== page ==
Total cholesterol fell by 17.9% (4.86 to 4 mmol/L) on the Zone (z). and by 35% on Walford's program (w). LDL fell 29% (2.47 to 1.75) in z, and 53% (calculated: 79.7 vs. 37.27 mg/dL) in w.
But while these measures improved more significantly in Walford's group, HDL simultaneously declined 37%, so that the TC:HDL (CVD risk ratio) was in fact not significantly changed (3.45 vs. 3.49) by the program. In contrast, Markovic says that Zoning subjects saw no significant changes in HDL (no data given in the paper as to the final figures, but they started at 1.32), improving their risk profile (3.68 vs. 3.03).
Similarly, TG (triglycerides) declined in Walford men by 21%, but they INCREASED in the Walford women by 53%! Averaging the data out, we get a mean decline of TG of 3.2% (108.5 to 105). By contrast, TG went down 21.6% (1.02 to 0.8 mmolL) in Zone.
Now: the TG:HDL ratio, whether or not it is an insulin surrogate (see below), is an extremely powerful predictor of MI ( the ratio of triglycerides to HDL was a strong predictor of myocardial infarction (RR in the highest compared with the lowest quartile=16.0; 95% CI=7.7 to 33.1; P for trend <.001) -- go ahead, read that again: RR=16!! ). Walford's ratio got 36.6% worse (1.75 vs. 2.76). Granted how extremely predictive this ratio is, it would seem that WALFORD'S PLAN MAY ACTUALLY HAVE CONSIDERABLY INCREASED RISK OF DEATH FROM MI (myocardial infarction). By contrast, Zoners saw their ratio decline by 21.3% (0.77 to .61) -- and again, the highly predictive nature of the ratio makes this a much more profound decline than it sounds.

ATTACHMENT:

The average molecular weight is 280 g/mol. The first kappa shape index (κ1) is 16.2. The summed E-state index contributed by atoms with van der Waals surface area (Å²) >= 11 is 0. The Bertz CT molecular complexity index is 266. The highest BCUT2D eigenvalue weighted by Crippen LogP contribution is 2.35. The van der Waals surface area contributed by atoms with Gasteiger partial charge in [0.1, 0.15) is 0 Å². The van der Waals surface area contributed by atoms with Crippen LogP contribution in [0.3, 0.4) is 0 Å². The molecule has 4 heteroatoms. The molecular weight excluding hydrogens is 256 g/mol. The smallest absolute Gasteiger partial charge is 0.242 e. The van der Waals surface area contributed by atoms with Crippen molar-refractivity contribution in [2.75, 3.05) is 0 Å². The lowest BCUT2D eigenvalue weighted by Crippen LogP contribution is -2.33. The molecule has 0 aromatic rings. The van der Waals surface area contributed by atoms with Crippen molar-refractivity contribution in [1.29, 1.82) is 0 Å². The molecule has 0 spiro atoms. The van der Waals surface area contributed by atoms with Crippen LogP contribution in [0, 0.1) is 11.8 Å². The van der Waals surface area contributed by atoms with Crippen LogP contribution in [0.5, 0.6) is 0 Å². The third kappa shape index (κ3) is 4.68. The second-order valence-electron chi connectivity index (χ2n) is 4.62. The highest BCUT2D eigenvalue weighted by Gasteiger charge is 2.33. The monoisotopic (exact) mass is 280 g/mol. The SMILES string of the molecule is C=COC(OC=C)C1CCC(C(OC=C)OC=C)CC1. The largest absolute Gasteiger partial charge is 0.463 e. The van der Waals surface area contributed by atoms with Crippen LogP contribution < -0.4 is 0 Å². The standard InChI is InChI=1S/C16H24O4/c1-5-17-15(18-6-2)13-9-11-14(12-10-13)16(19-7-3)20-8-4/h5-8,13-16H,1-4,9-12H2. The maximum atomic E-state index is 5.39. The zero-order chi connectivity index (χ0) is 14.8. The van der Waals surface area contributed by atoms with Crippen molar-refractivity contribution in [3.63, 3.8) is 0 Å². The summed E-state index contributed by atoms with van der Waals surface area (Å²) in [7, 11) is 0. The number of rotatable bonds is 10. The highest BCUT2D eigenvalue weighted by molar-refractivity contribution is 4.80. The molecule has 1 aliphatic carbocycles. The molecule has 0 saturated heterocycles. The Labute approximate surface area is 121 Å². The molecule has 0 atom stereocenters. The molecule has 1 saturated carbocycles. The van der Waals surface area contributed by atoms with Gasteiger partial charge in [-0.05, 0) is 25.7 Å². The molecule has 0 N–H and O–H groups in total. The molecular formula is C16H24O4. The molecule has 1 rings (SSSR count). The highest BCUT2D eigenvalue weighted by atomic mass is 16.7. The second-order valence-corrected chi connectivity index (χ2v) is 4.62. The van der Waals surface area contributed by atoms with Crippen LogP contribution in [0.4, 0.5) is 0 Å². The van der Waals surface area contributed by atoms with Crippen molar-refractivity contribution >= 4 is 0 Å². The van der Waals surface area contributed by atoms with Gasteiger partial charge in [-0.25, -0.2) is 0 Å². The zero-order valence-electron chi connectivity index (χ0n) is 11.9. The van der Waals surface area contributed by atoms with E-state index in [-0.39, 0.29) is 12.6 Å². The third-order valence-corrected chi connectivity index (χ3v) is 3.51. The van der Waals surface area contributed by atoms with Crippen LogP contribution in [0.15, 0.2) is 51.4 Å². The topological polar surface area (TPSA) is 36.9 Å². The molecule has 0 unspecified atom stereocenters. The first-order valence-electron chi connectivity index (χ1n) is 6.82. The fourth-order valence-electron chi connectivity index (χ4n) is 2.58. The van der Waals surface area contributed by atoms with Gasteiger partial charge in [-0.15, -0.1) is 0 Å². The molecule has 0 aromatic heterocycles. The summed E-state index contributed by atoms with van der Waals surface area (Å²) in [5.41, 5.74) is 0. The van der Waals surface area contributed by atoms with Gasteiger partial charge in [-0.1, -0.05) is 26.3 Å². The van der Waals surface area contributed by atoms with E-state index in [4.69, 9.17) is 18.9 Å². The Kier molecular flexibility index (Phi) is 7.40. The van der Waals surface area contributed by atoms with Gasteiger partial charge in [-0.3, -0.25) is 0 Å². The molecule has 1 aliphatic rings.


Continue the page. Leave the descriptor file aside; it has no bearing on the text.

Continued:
And bringing the Biospherans caloric intake down to Markovic's levels is only likely to make this worse. I make this speculation on the basis of (40). This trial found that the problems associated with low-fat eating -- lowered HDL and elevated TG -- stay stable and get worse (respectively) as caloric intake decreases. what they actually report is that TG only start to go down on low-fat, high-CHO when energy is restricted below AL; this, however, contradicts all the evidence below, which shows increased TG under AL low-fat, high-CHO conditions. I conclude that it is more likely that Walford's group might have gotten WORSE STILL relative to Zone, from a blood lipid ratio perspective, had caloric intake been brought down to Zone levels, than that they would have caught up.
These results are paralleled in AL dieters, as will be seen in following sections. Let's take the Zone program point by point.
Next: Part One: More Fat